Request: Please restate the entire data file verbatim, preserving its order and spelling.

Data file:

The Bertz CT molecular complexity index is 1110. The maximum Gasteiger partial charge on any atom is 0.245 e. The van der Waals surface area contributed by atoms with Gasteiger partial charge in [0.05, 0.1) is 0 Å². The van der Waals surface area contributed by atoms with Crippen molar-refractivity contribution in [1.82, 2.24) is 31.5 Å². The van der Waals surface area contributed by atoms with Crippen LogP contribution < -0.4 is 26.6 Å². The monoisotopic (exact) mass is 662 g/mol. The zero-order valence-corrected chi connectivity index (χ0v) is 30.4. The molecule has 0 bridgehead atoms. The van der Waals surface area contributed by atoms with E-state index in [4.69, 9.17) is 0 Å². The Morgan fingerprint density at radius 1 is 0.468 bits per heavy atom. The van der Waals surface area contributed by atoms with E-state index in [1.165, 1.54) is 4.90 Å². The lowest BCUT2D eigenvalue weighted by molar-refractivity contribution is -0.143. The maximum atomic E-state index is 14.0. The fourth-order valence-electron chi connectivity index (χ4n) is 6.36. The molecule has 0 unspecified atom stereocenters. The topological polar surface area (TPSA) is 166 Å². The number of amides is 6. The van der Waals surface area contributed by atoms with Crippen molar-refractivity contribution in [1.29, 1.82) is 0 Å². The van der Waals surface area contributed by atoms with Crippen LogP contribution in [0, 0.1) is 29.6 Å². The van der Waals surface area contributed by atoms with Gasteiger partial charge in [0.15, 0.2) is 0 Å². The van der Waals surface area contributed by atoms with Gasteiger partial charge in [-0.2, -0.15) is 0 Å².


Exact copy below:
The Bertz CT molecular complexity index is 1110. The maximum Gasteiger partial charge on any atom is 0.245 e. The van der Waals surface area contributed by atoms with Gasteiger partial charge in [0.05, 0.1) is 0 Å². The van der Waals surface area contributed by atoms with Crippen molar-refractivity contribution in [1.82, 2.24) is 31.5 Å². The van der Waals surface area contributed by atoms with Crippen LogP contribution < -0.4 is 26.6 Å². The monoisotopic (exact) mass is 662 g/mol. The zero-order valence-corrected chi connectivity index (χ0v) is 30.4. The molecule has 0 bridgehead atoms. The van der Waals surface area contributed by atoms with E-state index in [4.69, 9.17) is 0 Å². The Morgan fingerprint density at radius 1 is 0.468 bits per heavy atom. The van der Waals surface area contributed by atoms with E-state index in [1.165, 1.54) is 4.90 Å². The lowest BCUT2D eigenvalue weighted by molar-refractivity contribution is -0.143. The maximum atomic E-state index is 14.0. The fourth-order valence-electron chi connectivity index (χ4n) is 6.36. The molecule has 0 unspecified atom stereocenters. The topological polar surface area (TPSA) is 166 Å². The number of amides is 6. The van der Waals surface area contributed by atoms with Crippen molar-refractivity contribution in [1.29, 1.82) is 0 Å². The van der Waals surface area contributed by atoms with Crippen LogP contribution in [0, 0.1) is 29.6 Å². The van der Waals surface area contributed by atoms with Gasteiger partial charge in [0.15, 0.2) is 0 Å². The van der Waals surface area contributed by atoms with Gasteiger partial charge in [-0.2, -0.15) is 0 Å².